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Progress in campaign for seat on women’s policy body

Graphic: Flags at UN in New York

An impressive contingent of NHRIs attended the Commission on the Status of Women to campaign for independent participation in the global policy body.

Global Alliance of National Human Rights Institutions LogoGlobal Alliance of National Human Rights Institutions
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An impressive contingent of national human rights institutions attended the recent session of the Commission on the Status of Women (CSW) this month to campaign for their independent participation in the work of the global policy-making body.

Eleven NHRIs attended the 54th Session of the CSW, held in New York from 1 – 12 March, up from five in 2009 and just one in 2008. They included the human rights commissions of Australia, Canada, Jordan, Korea, Mexico, New Zealand, Nigeria, Philippines, South Africa, Spain and Thailand.

Their lobbying efforts were led by Jennifer Lynch, Chair of the International Coordinating Committee (ICC) of National Human Rights Institutions, and coordinated by Pip Dargan, from the Asia Pacific Forum.

"It was very important that, for the first time, NHRIs from each of the ICC's four regions of Africa, the Americas, Asia and Europe attended the session to add their voice to the campaign," said Ms Dargan.

With the support of the Australian Permanent Mission in New York, the ICC held an informal meeting between governments and NHRIs on the issue of independent participation.

Unlike the UN Human Rights Council, NHRIs may only participate in sessions of the Commission on the Status of Women if they are invited by to attend as part of their government's delegation.

In another first, the 11 national human rights institutions issued a joint statement encouraging the CSW to support a resolution allowing the independent participation of NHRIs, consistent with other UN bodies.

In addition, the Canadian Government invited Ms Lynch, who is also Chief Commissioner of the Canadian Human Rights Commission, to use its speaking time to make a statement during a panel discussion on the 'Evolving Status of National Mechanisms for Gender Equality'.

Ms Lynch told the gathering that having NHRIs "at the table in their own right will enhance the ability of the CSW to achieve its goals" by providing objective expert advice, supporting efforts to monitor and implement CSW recommendations at a national level and through promoting women's rights as human rights.

The initiative is backed by the current CSW Chair, the Ambassador of Armenia, His Excellency Mr Garen Nazarian, although cross-regional support from other governments will be necessary for the development and adoption of a formal resolution.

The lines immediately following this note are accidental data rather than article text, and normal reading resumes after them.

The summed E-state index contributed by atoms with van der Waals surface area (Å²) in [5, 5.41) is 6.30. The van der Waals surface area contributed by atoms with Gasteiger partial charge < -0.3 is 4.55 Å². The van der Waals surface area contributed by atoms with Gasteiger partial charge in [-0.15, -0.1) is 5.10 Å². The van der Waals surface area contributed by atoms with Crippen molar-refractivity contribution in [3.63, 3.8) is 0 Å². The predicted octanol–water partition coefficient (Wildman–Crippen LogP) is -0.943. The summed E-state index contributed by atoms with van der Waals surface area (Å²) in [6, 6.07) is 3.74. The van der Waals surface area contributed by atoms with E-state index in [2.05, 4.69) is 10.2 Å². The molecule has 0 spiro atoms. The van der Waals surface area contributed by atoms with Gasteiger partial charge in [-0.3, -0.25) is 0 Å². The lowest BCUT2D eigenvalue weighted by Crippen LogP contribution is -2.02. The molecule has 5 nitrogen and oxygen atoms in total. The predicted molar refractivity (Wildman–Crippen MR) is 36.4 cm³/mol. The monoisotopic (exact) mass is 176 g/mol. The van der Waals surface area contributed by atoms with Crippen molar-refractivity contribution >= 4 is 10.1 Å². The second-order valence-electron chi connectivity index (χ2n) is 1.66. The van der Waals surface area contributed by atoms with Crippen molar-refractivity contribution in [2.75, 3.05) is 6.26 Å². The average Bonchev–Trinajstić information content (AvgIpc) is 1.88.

"We have certainly made very strong progress on this issue over the past two years," said Ms Dargan. "However to achieve our goal we need the continued, concerted and coordinated efforts of NHRIs from all parts of the globe."

She said there were a number of steps that NHRIs could take to continue the momentum in the lead up to the CSW's next session in March 2011, including:

  • Discussing the issue with relevant government ministries, such as ministries for women and foreign affairs
  • Encouraging their governments (both in-county and UN Permanent Missions) to actively support the Armenian Permanent Mission in New York in its role as CSW Chair
  • Raising the issue in treaty body reports, particularly CEDAW, and reports to other relevant human rights mechanisms
  • Engaging with NGOs and civil society groups to build awareness and support.

At the suggestion of the CSW Chair, the ICC and the APF will also consider attending the Annual Ministerial Review, to be held in New York in June, which would provide an opportunity to meet with a wide range of Ambassadors and highlight the practical benefits of independent participation of NHRIs.

15 years on, assessing progress on women's rights

This year's session of the CSW marked 15 years since the adoption of the Beijing Declaration and Platform for Action – the outcome of the Fourth World Conference on Women in Beijing in 1995 – which remains the most comprehensive global policy framework to achieve gender equality, development and peace.

The Platform called for action on 12 key issues: poverty, education and training, health, violence against women, armed conflict, economy, power and decision-making, institutional mechanisms, human rights, media, environment, and girls.

Member States, representatives of civil society and the private sector met for two weeks to assess what has been achieved since the Beijing Conference, share experiences and good practices and discuss priority actions to deal with persistent obstacles and new challenges.

Image credits

  1. Flags at UN in New York - UN Photo/Joao Araujo Pinto, Flickr; http://bit.ly/1PPPd6Z